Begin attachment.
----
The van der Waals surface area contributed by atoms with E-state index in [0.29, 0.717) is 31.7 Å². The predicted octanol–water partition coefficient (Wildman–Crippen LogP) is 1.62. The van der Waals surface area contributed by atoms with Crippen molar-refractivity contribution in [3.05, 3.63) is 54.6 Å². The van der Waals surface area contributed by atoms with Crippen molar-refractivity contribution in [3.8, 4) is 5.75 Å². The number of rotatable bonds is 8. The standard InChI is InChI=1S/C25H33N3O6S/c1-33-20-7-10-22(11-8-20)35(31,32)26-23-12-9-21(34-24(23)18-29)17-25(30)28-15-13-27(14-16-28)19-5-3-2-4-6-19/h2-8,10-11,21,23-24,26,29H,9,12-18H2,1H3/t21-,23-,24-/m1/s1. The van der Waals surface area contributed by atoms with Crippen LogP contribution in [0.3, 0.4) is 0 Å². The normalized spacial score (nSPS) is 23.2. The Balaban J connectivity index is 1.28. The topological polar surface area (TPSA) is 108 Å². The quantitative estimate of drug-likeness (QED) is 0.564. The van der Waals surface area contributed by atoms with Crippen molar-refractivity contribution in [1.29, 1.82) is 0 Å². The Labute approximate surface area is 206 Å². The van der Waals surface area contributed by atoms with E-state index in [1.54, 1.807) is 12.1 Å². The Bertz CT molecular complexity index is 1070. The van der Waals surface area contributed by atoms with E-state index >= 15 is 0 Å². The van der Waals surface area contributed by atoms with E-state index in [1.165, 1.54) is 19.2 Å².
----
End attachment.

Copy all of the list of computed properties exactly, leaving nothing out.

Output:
The van der Waals surface area contributed by atoms with E-state index in [0.29, 0.717) is 31.7 Å². The predicted octanol–water partition coefficient (Wildman–Crippen LogP) is 1.62. The van der Waals surface area contributed by atoms with Crippen molar-refractivity contribution in [3.05, 3.63) is 54.6 Å². The van der Waals surface area contributed by atoms with Crippen molar-refractivity contribution in [3.8, 4) is 5.75 Å². The number of rotatable bonds is 8. The standard InChI is InChI=1S/C25H33N3O6S/c1-33-20-7-10-22(11-8-20)35(31,32)26-23-12-9-21(34-24(23)18-29)17-25(30)28-15-13-27(14-16-28)19-5-3-2-4-6-19/h2-8,10-11,21,23-24,26,29H,9,12-18H2,1H3/t21-,23-,24-/m1/s1. The van der Waals surface area contributed by atoms with Crippen LogP contribution in [0.3, 0.4) is 0 Å². The normalized spacial score (nSPS) is 23.2. The Balaban J connectivity index is 1.28. The topological polar surface area (TPSA) is 108 Å². The quantitative estimate of drug-likeness (QED) is 0.564. The van der Waals surface area contributed by atoms with Crippen molar-refractivity contribution in [1.29, 1.82) is 0 Å². The Labute approximate surface area is 206 Å². The van der Waals surface area contributed by atoms with E-state index in [1.54, 1.807) is 12.1 Å². The Bertz CT molecular complexity index is 1070. The van der Waals surface area contributed by atoms with E-state index >= 15 is 0 Å². The van der Waals surface area contributed by atoms with E-state index in [1.165, 1.54) is 19.2 Å².